Very little of the original track remains, and visitors now come to pay their respects at the Allied War Cemetery for the estimated 16,000 POWs that died under extreme conditions. A trip (best arranged with a tour company) to Hellfire Pass is the best way to see a typical cutting and experience the tragedy of war through the excellent information centre at the site, which tells the story thoroughly.

Farther afield, there are some impressive temples which are worth a visit. A trip to Wat Tham Seua (the Tiger Temple), is a good family excursion as you will have the opportunity to mingle with, and even touch, live man-eaters. However, we’ve had several reports of poor treatment and safety, with some pointing out that these animals should rather be in zoos and the monks left to meditate.

Day trips are also often arranged from Kanchanaburi to the nearby waterfalls; a particularly impressive example being the multi-levelled Erawan falls, which is 65kms from the town. A bit more rustic and overgrown is the Sai Yok Noi Waterfall, 60kms from town; although during the dry season this waterfall is less spectacular. Other activities include trekking, elephant riding, boat trips, and trips to Three Pagodas pass at the border.

If you don’t want to go on an organised tour and prefer to just do your own exploring, this can be a very rewarding way to spend your time as the surrounding area is spectacular at times. Why not just hire a bicycle and ride off into the countryside? On a fine day, this is a great way to get away from it all for an afternoon.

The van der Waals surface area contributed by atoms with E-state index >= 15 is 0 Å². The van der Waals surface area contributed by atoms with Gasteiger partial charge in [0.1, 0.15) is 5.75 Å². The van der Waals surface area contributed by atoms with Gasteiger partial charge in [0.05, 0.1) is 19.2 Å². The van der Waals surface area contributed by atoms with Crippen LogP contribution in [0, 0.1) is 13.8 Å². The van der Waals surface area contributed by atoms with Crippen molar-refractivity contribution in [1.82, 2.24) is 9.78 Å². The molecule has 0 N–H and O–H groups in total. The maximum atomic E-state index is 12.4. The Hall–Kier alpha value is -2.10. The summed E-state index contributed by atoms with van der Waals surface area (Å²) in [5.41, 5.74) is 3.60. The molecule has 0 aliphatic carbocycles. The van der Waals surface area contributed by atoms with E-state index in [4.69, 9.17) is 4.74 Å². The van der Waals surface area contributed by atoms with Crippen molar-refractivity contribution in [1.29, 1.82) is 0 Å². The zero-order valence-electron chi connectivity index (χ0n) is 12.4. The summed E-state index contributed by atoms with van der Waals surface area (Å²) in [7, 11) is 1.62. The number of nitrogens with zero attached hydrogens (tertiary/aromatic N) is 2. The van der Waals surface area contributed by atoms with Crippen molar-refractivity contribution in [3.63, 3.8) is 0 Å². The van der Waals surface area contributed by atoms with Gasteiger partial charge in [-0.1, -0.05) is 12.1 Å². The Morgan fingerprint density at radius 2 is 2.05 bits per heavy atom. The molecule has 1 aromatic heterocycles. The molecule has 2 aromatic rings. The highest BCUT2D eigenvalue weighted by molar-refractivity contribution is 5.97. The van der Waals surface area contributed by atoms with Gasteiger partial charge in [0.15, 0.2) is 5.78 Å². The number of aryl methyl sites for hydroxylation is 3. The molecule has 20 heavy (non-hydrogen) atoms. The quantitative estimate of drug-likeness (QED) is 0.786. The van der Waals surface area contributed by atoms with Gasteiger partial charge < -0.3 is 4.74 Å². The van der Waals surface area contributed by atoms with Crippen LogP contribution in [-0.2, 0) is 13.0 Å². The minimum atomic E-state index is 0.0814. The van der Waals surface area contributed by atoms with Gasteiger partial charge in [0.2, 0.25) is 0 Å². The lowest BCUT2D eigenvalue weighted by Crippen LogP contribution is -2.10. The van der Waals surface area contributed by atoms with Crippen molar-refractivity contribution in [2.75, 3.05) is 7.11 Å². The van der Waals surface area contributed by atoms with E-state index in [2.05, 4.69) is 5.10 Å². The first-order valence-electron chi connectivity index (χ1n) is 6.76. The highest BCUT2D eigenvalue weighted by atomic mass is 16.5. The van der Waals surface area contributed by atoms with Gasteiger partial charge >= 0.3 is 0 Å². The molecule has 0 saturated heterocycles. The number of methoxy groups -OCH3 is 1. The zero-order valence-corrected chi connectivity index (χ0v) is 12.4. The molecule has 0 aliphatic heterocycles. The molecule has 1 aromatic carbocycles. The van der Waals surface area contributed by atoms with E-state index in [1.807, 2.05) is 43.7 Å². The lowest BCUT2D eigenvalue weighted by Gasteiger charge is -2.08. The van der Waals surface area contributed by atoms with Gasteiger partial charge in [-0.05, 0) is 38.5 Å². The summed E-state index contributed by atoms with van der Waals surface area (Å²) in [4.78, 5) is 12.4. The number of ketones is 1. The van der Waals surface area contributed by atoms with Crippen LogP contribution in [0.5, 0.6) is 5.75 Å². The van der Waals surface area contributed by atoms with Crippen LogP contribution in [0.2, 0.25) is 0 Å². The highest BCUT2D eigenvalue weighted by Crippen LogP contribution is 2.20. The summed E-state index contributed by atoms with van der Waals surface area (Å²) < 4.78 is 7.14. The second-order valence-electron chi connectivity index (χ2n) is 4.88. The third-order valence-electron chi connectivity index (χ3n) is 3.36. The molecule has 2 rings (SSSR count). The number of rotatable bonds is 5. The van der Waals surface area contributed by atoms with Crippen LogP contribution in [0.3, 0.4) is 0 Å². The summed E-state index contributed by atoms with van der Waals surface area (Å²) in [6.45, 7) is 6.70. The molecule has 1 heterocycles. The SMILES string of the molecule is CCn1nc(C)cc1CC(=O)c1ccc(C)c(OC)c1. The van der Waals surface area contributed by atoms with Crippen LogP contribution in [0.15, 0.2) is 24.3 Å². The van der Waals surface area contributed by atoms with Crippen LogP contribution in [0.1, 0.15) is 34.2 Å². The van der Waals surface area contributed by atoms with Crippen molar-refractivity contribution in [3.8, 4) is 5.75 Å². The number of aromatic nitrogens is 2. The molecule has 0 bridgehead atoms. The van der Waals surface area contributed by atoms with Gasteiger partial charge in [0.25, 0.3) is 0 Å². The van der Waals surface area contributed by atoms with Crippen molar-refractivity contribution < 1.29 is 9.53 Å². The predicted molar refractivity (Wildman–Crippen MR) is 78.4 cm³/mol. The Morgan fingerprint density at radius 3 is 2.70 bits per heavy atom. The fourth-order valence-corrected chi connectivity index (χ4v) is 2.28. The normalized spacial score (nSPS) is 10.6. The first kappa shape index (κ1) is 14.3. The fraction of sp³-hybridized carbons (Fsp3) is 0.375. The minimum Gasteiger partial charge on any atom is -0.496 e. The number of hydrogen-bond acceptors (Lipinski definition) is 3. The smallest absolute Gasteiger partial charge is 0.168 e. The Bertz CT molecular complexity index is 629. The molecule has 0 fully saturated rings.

Getting to Kanchanaburi

Kanchanaburi is easily reached by bus from Bangkok’s Southern Bus Terminal – buses leave frequently from 05:00 until 22:00 – and the journey takes just two hours. There is also a handy private minibus link between Kanchanaburi and Ayutthaya which departs twice daily (morning and early afternoon) – enquire with your guesthouse, concierge or a local travel agent for details. Journey time is two hours.

Planning your own journeys can be tricky, as timings are never absolute in Thailand especially during the peak season. It’s a must to check up-to-date information as well as booking in advance. 12Go Asia is providing e-tickets for trains, buses, ferries and flights with the quality, safe, secure and efficient transportation services. 

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Alternatively, you can catch a train at either 07:45 or 13:45 from Thonburi Station in Bangkok Noi. By train, the journey takes about three hours, although is a lot more scenic and relaxing than taking the bus. Hiring a car is also an idea and you can easily navigate your way west from Bangkok by following Highway 4 through Nakhon Pathom and then get onto route 323. It follows lovely countryside full of fruit orchards, becoming undulating nearer the western mountains that form the border with Burma.

A Bridge built on blood: Made famous by the 1957 movie, Bridge over the River Kwai, Kanchanaburi’s River Kwai Bridge (Saphan Mae Naam Kwai) is its chief attraction, and an infamous one at that. The steel bridge that you see today replaced the original wooden one that was completed in 1943 by POWs’ slave labour under the command of the occupying Japanese, who were determined to push a rail link through to the Three Pagodas pass into British held Burma. Less than six months after its completion the Allies successfully bombed it.